Ps: I didn’t remember the color of the Eiffel Tower. I thought it was grey-ish/green (and I have lived in France for about 24 years of my life…) but no, it’s bronze. Go figure!

Sticking Tongues Out On Mother’s Day

Oh la la, my baby daughter has realized she could do stuff with her tongue and stuck it out all day! It was too funny to watch!

The Little Red Farm Worldwide Cultural Exchange l Follow-up

 If  you haven’t read my previous post about the worldwide cultural exchange we have signed up for, you can do so here. We were “assigned” four other families located in: Singapore, the United States, the United Kingdom and France (but it is a Brazilian family). I decided to represent both France and Canada thinking it would be more fun ! I posted two care packages with Canadian goodies to the Brazilian and the British family this afternoon and I have just started working on the French goodies. It was a lot of fun to put together the first two packages and hope they will enjoy their packages ! 

Sign up here: Worldwide Cultural Exchange


homesick: adj : “longing for home and family while absent from them” (merriam-webster)

“Quand je te quitte un peu loin, ca ressemble au chagrin, ca fait un mal de chien.” M.Lavoine

I left my douce France in July 2010. Before leaving, I managed to see all the people I loved and cared for, and organized a Goodbye Party for myself. Yes, I did that. We celebrated with baguettes, wine, saucisson, fromage and everything oh-so-French ! I asked everyone to come dressed in either blue, white or red. Yes, I did that too. We listened to Edith Piaf and other classic French singers and we all had a great time.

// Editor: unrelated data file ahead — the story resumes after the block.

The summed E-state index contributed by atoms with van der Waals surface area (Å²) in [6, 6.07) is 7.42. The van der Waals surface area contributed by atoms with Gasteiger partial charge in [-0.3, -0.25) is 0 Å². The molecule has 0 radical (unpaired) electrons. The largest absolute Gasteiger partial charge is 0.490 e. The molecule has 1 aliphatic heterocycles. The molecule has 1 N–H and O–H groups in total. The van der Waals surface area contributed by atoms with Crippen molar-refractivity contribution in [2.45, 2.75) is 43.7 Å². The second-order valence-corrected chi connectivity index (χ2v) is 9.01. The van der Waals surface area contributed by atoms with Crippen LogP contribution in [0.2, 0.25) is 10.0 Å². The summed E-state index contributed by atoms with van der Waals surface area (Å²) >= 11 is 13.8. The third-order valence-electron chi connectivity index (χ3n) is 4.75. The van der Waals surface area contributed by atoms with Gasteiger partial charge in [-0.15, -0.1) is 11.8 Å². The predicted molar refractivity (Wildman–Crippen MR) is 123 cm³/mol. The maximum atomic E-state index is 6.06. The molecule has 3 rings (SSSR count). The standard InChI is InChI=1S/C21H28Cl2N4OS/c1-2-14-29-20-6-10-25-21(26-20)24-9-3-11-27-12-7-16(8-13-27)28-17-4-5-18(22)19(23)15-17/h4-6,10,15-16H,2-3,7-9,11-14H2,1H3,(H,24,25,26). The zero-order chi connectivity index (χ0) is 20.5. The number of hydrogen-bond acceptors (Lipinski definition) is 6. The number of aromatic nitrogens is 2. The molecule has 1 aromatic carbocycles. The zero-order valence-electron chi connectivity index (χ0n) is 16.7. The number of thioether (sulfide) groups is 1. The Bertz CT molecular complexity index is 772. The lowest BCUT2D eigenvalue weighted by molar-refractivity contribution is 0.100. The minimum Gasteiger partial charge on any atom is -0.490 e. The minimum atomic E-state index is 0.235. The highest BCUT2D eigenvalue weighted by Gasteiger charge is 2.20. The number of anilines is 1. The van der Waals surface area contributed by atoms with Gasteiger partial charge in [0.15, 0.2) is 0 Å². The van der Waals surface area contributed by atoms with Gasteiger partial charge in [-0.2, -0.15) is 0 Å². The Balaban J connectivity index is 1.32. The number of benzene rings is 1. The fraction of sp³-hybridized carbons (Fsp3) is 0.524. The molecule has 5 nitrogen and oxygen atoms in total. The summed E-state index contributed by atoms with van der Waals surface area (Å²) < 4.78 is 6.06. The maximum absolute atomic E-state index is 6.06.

I was sad to leave everyone but I was very excited to go to Canada, reunite with my now-husband. The future was promising, exciting, and foreign…Since then I have worked a couple jobs, I got married and had a baby. I couldn’t be happier with my life – I have the most wonderful husband and an amazing daughter. But something is still missing. Other than a career for myself, I miss home, terribly.

5 random signs of homesickness:

  1. I heard a French girl talking while I was waiting for my baby to get her immunization needles and I couldn’t help it. I had to talk to her. It felt so good to speak French with a French person. She said “ca suffit” to her daughter and I thought that was so French. I loved it.
  2. I have been listening to French music a lot – including music I didn’t use to like.
  3. “Midnight in Paris” made me cry. When we left the movie theater, I was surprised to hear people speaking English. This movie made me travel.
  4. I watched Amelie (Le fabuleux destin d’Amelie Poulain) three times and I am thinking of watching it again.
  5. I felt emotional when Jean Dujardin won the best actor award at the 84th annual academy awards. He’s French, we are family.

10 things I miss about home:

  1. My family and friends. I have three younger sisters and I haven’t seen them for so long it hurts.
  2. The food. I miss “boeuf bourguignon”, “tarte a l’oignon”, “raclette”, “fondue au fromage”, “creme brulee” and many other French delights.
  3. The streets of Paris; cafes and bars, bridges and museums, shops and tourists. Ses beaux quartiers, and bien sur, the Eiffel Tower.
  4. I miss the French language.
  5. The bakery downstairs.
  6. Watching the world go by sitting at a cafe terrace.
  7. The culture.
  8. London. (It is not home, but I have lived their long enough to miss it.)This city is very dear to me and so close to home.
  9. My hairdresser. She’s done my hair for over 10 years and I can’t believe I haven’t done anything to them since I arrived.
  10. Myself. I miss my old self.

Click here to listen to “Je ne veux pas travailler” (I don’t want to work) by Pink Martini. It is an American band but the song is in French. Sixtine and I have been listening to this song a lot lately.

I would love to hear how you cope with homesickness and what are the things you miss from home…Please share !

“The French Government Wants To Tone My Vagina” by Claire Lundberg